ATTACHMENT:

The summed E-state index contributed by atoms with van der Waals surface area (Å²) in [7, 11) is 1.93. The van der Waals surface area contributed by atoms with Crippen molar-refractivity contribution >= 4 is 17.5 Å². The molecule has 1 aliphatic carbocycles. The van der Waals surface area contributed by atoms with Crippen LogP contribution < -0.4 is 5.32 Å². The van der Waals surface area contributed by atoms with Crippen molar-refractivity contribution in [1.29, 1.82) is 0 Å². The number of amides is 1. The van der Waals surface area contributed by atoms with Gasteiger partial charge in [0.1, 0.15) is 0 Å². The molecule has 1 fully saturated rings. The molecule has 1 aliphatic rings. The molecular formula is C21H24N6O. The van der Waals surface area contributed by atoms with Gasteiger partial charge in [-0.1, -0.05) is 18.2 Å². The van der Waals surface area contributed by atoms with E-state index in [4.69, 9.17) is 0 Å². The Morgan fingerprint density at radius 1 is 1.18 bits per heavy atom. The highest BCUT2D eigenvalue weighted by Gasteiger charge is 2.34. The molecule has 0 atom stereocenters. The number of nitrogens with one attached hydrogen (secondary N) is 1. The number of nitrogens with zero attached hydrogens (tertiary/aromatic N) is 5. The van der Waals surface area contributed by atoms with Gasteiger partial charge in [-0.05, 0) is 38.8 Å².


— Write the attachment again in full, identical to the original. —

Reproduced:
The summed E-state index contributed by atoms with van der Waals surface area (Å²) in [7, 11) is 1.93. The van der Waals surface area contributed by atoms with Crippen molar-refractivity contribution >= 4 is 17.5 Å². The molecule has 1 aliphatic carbocycles. The van der Waals surface area contributed by atoms with Crippen LogP contribution < -0.4 is 5.32 Å². The van der Waals surface area contributed by atoms with Crippen molar-refractivity contribution in [1.29, 1.82) is 0 Å². The number of amides is 1. The van der Waals surface area contributed by atoms with Gasteiger partial charge in [0.1, 0.15) is 0 Å². The molecule has 1 fully saturated rings. The molecule has 1 aliphatic rings. The molecular formula is C21H24N6O. The van der Waals surface area contributed by atoms with Gasteiger partial charge in [-0.1, -0.05) is 18.2 Å². The van der Waals surface area contributed by atoms with E-state index in [4.69, 9.17) is 0 Å². The Morgan fingerprint density at radius 1 is 1.18 bits per heavy atom. The highest BCUT2D eigenvalue weighted by Gasteiger charge is 2.34. The molecule has 0 atom stereocenters. The number of nitrogens with one attached hydrogen (secondary N) is 1. The number of nitrogens with zero attached hydrogens (tertiary/aromatic N) is 5. The van der Waals surface area contributed by atoms with Gasteiger partial charge in [-0.05, 0) is 38.8 Å².